• 16.04.2019
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Part 1.Age
Classroom Management is a complex issue. All students should not be faced with the same teaching methods and techniques. There are marked differences concerning not only age and level but also abilities, learning styles, knowledge and preferences.   

Age is a factor that affects the learning process. Students are generally described as young learners between the ages of about 5 to 9, and very young learners are usually between 2 and 5.

It is not absolute clear at what age we should call students adolescents since the beginning of adolescence is bound up with physical and emotional changes rather than chronological ages. This term tends to refer to students from the ages of about 12 to 17, whereas young adults are generally thought to be between 16 to 20.

However, we should not generalize and we should  always have in mind that there is an individual variation in the way people grow up and develop that can also affect the learning process.

Children have the capacity to learn quickly. Compared to adults, children have more nerve cells that can actively create new connections. This is why they can learn new languages, learn to play an instrument, or pick up a new sport more easily than adults can. We all know that children’s experiences in their early years lay the foundation for their learning years. Children don’t only focus on what they are taught, but also they learn all sort of other  things  that happen around them. Their  senses are highly developed; seeing, hearing, touching are just as important for understanding as their teacher’s explanation.

Children cannot respond easily to rules since the abstract meaning  is less effective the younger the students are. They are difficult to concentrate on one activity for long and they are pleased to receive teacher approval.

The basic difference between young learners and adolescents is that the latter are better with abstract meanings and thoughts. They have a greater capacity for learning and they are motivated to learn and also have a  passionate commitment to things which interest them. Finally, at this age level, they are not eager for their teacher ’s approval as for their position within their peer group.

Older learners have a wider range of life experience than younger students. They are more disciplined than adolescents and they are able to adapt to the task even if it is not interesting.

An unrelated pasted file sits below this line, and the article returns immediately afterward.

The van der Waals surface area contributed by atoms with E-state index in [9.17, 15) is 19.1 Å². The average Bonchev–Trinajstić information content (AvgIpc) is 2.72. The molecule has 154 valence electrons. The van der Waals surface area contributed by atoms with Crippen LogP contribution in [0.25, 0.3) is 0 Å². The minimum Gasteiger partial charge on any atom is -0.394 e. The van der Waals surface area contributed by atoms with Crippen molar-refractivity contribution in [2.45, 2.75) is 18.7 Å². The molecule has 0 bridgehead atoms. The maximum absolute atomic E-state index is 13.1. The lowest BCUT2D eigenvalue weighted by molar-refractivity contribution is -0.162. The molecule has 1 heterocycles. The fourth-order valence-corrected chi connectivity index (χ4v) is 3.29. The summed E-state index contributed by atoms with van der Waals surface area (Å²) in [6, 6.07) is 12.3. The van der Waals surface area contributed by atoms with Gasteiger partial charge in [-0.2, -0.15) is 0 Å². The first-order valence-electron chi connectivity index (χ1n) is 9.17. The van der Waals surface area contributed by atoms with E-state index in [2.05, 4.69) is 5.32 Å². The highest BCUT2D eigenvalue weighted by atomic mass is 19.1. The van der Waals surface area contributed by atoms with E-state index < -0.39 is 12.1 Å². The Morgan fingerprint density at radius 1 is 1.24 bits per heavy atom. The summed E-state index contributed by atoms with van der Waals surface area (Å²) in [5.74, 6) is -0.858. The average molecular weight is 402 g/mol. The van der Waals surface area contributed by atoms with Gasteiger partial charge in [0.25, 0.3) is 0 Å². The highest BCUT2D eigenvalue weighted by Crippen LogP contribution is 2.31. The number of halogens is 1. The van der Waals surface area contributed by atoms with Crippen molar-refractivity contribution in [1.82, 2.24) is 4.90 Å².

They have clear goals and motivation and since their lifestyle is busy they can be easily focused on their goal. However, adult learners come with previous learning experience which may prevent their progress.  Students who have negative learning experiences or a past failure may be negatively affected and prepared consciously or subconsciously for more failure. They also have many years to study and therefore, they need more time to get used to the learning process. Finally, they have rigid views about teaching methods from their past, which should be taken into account by teachers.

As teachers, we have to consider age differentiation in the way we teach. All in all, for young learners we should include a great variety of songs, games and activities so that they do not get easily bored. As for adolescents, we should consider their interests and we should be particularly concerned with the corrections and the remarks we make so that they are not insulted within their peer group. Finally, adults can be disruptive and exhausting, late or absent at classes and hard to memorize since they have a lot of responsibilities coming into their minds.

To conclude, teaching involves creating an environment and engaging with others. It is not an one way process that is why students’ differences should be seriously taken into account before we entering our class.



  • Harmer.J.(2007), How to teach English, London, Pearson Education Limited
  • Bush,T. and J.Burnham, (1994), The principle of Educational  Management, London, Longman Ltd.
  • Dunham, J.(1995), Developing Effective School Management, London, Routledge Ltd.
  • www.SouthRidingPediatrics.com

Despina Grivaki
Director of Studies & School Owner
BA in English Culture and Language Studies
MA in Organisation Planning and Management In Education